[ image: Refugee children await their fate]
Refugee children await their fate
The alliance itself has welcomed the peace initiative, but warned that the bombing will only stop if President Milosevic complies fully with the West's demands.

Russia, a traditional ally of the Serbs, has been one of the strongest critics of the air strikes, accusing Nato of genocide and demanding "an immediate halt" to the bombings.

Earlier, Russian President Boris Yeltsin condemned the West's action, but he said Russia would not be drawn into a military conflict in the Balkans.

Vatican initiative


Clarence Mitchell reports on the refugee influx into Northern Albania
Meanwhile, the Pope has summoned ambassadors from all the Nato countries - plus Russia and Yugoslavia - to a meeting at the Vatican. Church officials say the Pope wants to see a re-opening of diplomatic channels.

The BBC Rome Correspondent David Willey says the Pope is extremely concerned about the effects of continued Nato bombing, and believes his views are shared by public opinion in many Nato countries.

Executions

In Kosovo, the situation on the ground is worsening with reports of summary executions, round-ups and massive expulsions.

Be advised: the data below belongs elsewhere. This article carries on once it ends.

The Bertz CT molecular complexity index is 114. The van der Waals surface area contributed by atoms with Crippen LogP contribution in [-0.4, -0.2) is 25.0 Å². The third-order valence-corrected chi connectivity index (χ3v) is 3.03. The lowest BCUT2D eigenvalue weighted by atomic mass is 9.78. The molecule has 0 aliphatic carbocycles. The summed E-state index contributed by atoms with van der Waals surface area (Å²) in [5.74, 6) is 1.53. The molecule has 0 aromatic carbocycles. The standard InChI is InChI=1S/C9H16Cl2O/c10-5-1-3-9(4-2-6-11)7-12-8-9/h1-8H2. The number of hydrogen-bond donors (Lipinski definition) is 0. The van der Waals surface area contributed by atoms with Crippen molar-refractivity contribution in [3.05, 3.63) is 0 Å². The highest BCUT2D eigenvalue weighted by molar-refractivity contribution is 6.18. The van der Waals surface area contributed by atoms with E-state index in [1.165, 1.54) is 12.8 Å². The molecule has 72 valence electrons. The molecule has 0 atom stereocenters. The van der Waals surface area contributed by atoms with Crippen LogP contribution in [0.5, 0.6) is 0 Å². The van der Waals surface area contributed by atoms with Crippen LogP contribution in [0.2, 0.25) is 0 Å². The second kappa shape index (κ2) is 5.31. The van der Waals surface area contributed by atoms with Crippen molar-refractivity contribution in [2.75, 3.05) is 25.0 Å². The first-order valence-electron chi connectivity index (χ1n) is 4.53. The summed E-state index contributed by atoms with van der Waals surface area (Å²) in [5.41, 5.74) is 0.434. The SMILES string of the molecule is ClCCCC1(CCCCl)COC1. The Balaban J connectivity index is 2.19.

Nato officials say they are trying to confirm reports that the Serbs are now attacking a large number of refugees with artillery and tanks in the Pagarusa valley in central Kosovo.


Nato spokesman Jamie Shea: A modern-day Great Terror
The second city of Pec is understood to have been set on fire and almost destroyed.

There are also reports that several leading Kosovo Albanians have been executed - including Fehmi Agani, the main adviser of the Kosovo Albanian leader, Ibrahim Rugova.

Nato gave few details of the sixth night of air strikes, but said half the attacks were in Kosovo with most of the rest around Belgrade.


President Boris Yeltsin: Rough force does not solve anything
They admitted efforts to step up operations on Yugoslav forces in the province had been hampered by a run of bad weather, but expected an improvement shortly.

In a desperate race to halt the Serb military machine in Kosovo, Nato is mounting around-the-clock attacks and deploying special A-10 "tankbuster" planes.